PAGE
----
When a vampire bat gets sick, they spend less time around other members of the colony, helping to slow the spread of disease, according to a new study published Tuesday in the journal Behavioral Ecology.

Scientists had previously observed vampire bats practicing social distancing in captivity, but the latest research suggests wild bats also work to flatten the curve.

For the study, researchers captured 31 adult female vampire bats from a roost located in a hollow tree in Belize. To simulate the influence of illness, scientists injected half the bats with lipopolysaccharide, an immune-challenging substance. The control bats were injected with saline.

After attaching proximity sensors to the bats, researchers released them back into the wild.

The data revealed shifting interaction patterns among the different bats during the six-hour treatment period — before the effects of the injection wore off. The sick bats interacted with fewer members of the colony and spent less time their peers.

In the hours following their release back into the wild, the data showed a control bat had a 49 percent chance of interacting with another control bat, but only a 35 percent of interacting with a sick bat. Sick bats also spent 25 fewer minutes with their partners than control bats.

“The sensors gave us an amazing new window into how the social behavior of these bats changed from hour to hour and even minute to minute during the course of the day and night, even while they are hidden in the darkness of a hollow tree,” lead study author Simon Ripperger said in a news release.

“We’ve gone from collecting data every day to every few seconds,” said Ripperger, an ecologist at Ohio State University.

For most species, illness symptoms, such as lethargy and sleep, or reduced movement and sociality, prevent infected individuals from interacting with the rest of the community — a kind of involuntary social distancing. But the latest research suggests bats are part of a minority group of animals that purposefully self-isolate in cooperation with their colony mates.



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SpaceX launches public beta test of Starlink Internet service

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Oct. 27 (UPI) — SpaceX has launched public beta testing of its Starlink communications satellite program that aims deliver high-speed Internet globally, particularly in underserved areas.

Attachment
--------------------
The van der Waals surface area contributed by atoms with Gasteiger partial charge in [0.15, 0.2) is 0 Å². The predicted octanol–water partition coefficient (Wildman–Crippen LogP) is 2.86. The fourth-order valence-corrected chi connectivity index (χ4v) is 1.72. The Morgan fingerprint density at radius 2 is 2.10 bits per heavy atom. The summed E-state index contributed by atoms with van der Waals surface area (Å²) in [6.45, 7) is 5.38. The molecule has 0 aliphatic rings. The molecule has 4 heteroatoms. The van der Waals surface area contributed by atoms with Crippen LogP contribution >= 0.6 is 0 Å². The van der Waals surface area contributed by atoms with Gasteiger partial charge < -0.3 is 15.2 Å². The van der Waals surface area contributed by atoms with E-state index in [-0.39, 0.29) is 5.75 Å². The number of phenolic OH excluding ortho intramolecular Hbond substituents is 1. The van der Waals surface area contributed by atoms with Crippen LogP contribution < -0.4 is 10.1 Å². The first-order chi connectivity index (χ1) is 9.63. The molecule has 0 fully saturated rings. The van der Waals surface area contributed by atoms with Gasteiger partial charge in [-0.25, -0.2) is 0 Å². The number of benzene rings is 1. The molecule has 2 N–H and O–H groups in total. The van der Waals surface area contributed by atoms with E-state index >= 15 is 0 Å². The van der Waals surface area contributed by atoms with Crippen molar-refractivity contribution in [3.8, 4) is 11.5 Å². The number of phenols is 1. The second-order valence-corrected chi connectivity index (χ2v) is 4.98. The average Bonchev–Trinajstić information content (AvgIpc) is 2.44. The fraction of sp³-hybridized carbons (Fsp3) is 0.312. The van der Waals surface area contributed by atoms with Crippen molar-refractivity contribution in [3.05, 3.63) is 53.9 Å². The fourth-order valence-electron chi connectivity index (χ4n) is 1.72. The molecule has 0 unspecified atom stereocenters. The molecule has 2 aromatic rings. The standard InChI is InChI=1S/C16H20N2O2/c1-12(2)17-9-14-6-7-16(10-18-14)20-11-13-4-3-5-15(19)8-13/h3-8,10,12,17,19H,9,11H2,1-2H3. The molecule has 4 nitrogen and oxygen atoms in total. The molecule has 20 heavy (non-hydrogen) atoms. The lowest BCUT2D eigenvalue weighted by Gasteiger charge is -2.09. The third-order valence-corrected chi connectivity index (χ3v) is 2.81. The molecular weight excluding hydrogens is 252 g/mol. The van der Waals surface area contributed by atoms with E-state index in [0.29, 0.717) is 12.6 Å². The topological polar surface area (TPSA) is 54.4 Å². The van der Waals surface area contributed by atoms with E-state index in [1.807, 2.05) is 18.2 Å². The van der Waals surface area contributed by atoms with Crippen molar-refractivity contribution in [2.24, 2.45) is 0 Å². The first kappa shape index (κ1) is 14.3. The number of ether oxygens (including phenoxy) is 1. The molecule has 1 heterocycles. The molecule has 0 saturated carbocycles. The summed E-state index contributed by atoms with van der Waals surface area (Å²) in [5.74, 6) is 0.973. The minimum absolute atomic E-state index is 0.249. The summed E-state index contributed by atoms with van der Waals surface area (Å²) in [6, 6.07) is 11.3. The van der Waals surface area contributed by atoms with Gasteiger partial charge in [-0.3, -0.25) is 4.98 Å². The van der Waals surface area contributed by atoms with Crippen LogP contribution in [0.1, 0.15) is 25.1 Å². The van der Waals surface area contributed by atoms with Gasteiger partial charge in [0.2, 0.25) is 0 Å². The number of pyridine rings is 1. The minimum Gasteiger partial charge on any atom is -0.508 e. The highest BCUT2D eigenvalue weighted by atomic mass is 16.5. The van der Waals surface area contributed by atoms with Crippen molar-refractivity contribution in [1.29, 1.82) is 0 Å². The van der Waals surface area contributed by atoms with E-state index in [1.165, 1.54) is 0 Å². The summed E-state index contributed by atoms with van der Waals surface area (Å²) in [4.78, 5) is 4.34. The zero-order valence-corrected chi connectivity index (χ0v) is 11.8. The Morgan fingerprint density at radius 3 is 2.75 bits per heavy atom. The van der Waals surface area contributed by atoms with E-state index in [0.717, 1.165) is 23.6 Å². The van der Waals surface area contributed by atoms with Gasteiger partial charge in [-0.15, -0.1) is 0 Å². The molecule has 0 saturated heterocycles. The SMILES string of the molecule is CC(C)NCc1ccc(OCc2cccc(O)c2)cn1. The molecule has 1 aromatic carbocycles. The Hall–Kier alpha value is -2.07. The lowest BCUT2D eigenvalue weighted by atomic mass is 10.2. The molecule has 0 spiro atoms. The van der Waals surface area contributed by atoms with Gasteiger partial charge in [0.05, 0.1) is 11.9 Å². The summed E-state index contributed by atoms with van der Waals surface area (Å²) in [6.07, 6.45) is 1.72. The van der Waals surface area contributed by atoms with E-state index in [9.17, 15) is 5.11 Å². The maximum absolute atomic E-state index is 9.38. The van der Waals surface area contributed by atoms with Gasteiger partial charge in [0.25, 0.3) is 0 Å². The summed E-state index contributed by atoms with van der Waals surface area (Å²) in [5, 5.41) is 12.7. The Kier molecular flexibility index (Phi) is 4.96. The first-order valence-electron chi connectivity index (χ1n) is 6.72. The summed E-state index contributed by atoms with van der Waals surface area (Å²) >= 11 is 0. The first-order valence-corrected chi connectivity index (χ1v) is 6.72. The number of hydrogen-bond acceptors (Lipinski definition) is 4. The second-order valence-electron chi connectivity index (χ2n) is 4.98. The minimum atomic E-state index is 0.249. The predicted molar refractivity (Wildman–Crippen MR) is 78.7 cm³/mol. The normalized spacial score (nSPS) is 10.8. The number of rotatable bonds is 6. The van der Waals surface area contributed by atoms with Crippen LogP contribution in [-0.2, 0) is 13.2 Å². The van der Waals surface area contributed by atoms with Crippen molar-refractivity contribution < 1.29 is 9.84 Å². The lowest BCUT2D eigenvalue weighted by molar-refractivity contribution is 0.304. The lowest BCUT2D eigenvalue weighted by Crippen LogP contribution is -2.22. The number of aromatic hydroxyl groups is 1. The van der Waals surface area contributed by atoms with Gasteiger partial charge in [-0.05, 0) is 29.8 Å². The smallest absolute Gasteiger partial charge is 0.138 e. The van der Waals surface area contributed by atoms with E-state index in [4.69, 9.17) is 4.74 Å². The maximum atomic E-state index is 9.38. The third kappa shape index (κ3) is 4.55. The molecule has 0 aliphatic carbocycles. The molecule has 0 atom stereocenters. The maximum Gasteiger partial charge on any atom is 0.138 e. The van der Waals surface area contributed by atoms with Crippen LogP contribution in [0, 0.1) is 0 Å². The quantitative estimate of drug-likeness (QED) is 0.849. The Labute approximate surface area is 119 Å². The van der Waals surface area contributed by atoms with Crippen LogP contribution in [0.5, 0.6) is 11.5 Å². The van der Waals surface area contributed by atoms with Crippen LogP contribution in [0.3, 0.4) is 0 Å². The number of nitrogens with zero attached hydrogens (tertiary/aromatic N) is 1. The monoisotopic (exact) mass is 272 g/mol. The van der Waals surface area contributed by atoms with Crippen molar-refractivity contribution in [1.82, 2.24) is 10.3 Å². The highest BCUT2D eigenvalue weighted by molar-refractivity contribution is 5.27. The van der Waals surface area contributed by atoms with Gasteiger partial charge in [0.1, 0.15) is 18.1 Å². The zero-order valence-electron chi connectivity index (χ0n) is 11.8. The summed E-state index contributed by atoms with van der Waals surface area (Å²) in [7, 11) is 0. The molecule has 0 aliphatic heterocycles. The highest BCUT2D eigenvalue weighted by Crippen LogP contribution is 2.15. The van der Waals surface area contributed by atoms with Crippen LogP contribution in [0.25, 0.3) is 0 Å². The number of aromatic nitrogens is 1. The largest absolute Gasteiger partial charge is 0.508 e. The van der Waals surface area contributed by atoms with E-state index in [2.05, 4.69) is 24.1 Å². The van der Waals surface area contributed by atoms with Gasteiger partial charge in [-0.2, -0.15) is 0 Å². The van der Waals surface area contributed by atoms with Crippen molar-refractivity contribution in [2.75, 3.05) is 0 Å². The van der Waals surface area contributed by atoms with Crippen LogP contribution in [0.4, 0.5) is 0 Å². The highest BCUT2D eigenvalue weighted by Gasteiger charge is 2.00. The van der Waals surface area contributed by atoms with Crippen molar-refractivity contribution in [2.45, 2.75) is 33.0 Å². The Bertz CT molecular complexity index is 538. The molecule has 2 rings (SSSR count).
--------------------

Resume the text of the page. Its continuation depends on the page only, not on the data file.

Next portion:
The Elon Musk-founded aerospace manufacturer sent out emails to invite people who signed up on its Starlink website to hear updates about the program.

The initial Starlink service is called “Better Than Nothing Beta,” according to multiple screenshots of an email, CNBC reported.

Joining the public beta test costs $99 a month on top of a $499 upfront cost for the ground equipment, which includes a user terminal to connect to the satellites, a mounting tripod and a Wi-Fi router.

SpaceX also has a Starlink app listed on the Google Play and Apple iOS app stores, which helps users set up their systems and allows them to search areas of the sky for unobstructed views.

“As you can tell from the title, we are trying to lower your initial expectations,” the Starlink Team signed email said. “Expect to see data speeds vary from 50 Mb/s to 150Mb/s and latency from 20ms to 40ms over the next several months as we enhance the Starlink system. There will also be brief periods of no connectivity at all.”

SpaceX said that “nearly 700,000” individuals across the United States had expressed interest in potentially subscribing to the service.

“Under Starlink’s Better Than Nothing Beta program, initial service is targeted for the U.S. and Canada in 2020, rapidly expanding to near global coverage of the populated world by 2021,” SpaceX said in the description of its Starlink mobile app.

The company rolled out private beta testing over the summer for which users had to agree to keep their experience confidential.

“You may NOT discuss your participation in the Beta Program online or with those outside or your household, unless they are SpaceX employees,” the Starlink website said.

SpaceX said the network will cost about $10 billion or more to build, but the company’s leadership estimates that it could bring in up to $30 billion a year, which is more than 10 times the annual revenue of its rocket business.

On Saturday, SpaceX launched its Falcon 9 rocket into space, carrying 60 Internet satellites into orbit to help establish connections to remote areas.

Earlier this month, Musk tweeted that Starlink’s constellation had grown large enough to begin beta-testing the Internet service system in the United States and southern Canada.

The company has launched nearly 900 Starlink satellites to date, which is only a fraction of what’s needed for global coverage, but enough to provide service in some areas.

Last week, SpaceX announced that it would offer Starlink’s broadband service free to families in Texas’ Ector County Independent School District, where more than one-third of the children and their families lack Internet access.